Assuming that California’s interest in providing low-income women with information about state-sponsored service is substantial, the licensed notice is not sufficiently drawn to promote it. The notice is “wildly underinclusive” … because it applies only to clinics that have a “primary purpose” of “providing family planning or pregnancy-related services” while excluding several other types of clinics that also serve low-income women and could educate them about the State’s services.
In addition to putting paid to this outrageous targeting of a specific group of centers, the ruling makes it clear that “compelling petitioners to speak a particular message” is unconstitutional as it applies to both the “licensed” and “unlicensed” centers. Some media outlets have glommed onto the words, “likely to succeed,” used by Justice Thomas to suggest that there is some ambiguity in the ruling concerning the law’s constitutionality. That verbiage is employed because the case involves a preliminary injunction. Justice Kennedy’s concurring opinion should remove any doubt about the majority’s opinion of the FACT Act in the context of the First Amendment:
This law is a paradigmatic example of the serious threat presented when government seeks to impose its own message in the place of individual speech, thought, and expression. For here the State requires primarily pro-life pregnancy centers to promote the State’s own preferred message advertising abortions.… Governments must not be allowed to force persons to express a message contrary to their deepest convictions. Freedom of speech secures freedom of thought and belief. This law imperils those liberties.
There obviously isn’t much ambiguity there, so most media outlets focus heavily on Justice Breyer’s dissenting opinion, wherein he claims the law should have been upheld because SCOTUS has done so on state laws that “required the doctor to tell the woman about the nature of the abortion procedure, the health risks of abortion and of childbirth.” This is a classic example of special pleading. Justice Breyer knows perfectly well that asking a doctor to discuss the risks of a procedure isn’t the same thing as jamming state-approved speech down the throats of people whose deeply-held beliefs forbid them from uttering the words.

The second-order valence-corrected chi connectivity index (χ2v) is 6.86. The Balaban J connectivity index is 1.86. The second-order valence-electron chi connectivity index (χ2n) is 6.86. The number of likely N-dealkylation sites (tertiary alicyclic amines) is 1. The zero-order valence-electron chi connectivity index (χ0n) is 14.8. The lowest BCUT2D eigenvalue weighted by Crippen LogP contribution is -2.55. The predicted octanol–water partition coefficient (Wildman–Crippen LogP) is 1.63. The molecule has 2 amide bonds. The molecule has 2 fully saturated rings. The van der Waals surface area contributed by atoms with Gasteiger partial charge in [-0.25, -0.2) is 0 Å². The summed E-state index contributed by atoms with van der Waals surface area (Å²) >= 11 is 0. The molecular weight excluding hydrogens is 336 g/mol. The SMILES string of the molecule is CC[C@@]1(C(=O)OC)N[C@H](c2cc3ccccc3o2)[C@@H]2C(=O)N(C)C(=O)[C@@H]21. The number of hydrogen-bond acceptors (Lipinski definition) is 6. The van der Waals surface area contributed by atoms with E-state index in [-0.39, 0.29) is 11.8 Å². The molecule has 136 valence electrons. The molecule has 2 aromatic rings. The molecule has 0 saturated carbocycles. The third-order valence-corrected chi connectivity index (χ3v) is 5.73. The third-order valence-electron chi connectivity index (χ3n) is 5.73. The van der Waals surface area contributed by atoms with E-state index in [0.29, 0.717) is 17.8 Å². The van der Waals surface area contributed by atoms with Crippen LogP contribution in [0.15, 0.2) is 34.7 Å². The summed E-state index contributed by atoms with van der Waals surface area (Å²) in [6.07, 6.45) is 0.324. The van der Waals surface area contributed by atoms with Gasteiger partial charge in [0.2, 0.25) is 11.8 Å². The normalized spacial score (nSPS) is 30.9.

The Court did the right thing in NIFLA v. Becerra. The tone of the oral arguments suggested that it might be an abortion-related case in which one of the liberal justices could let go of ideology. Some of Justice Kagan’s queries suggested she might do so. In the end, the “right” to kill one’s unborn child is a liberal sacrament that she couldn’t bring herself to rule against, even if it meant ignoring the First Amendment. There’s a lesson there for conservatives who like to kvetch about the GOP. Think about the next Supreme Court opening. Anyone out there want a Schumer-dominated Senate to approve President Trump’s next SCOTUS nominee?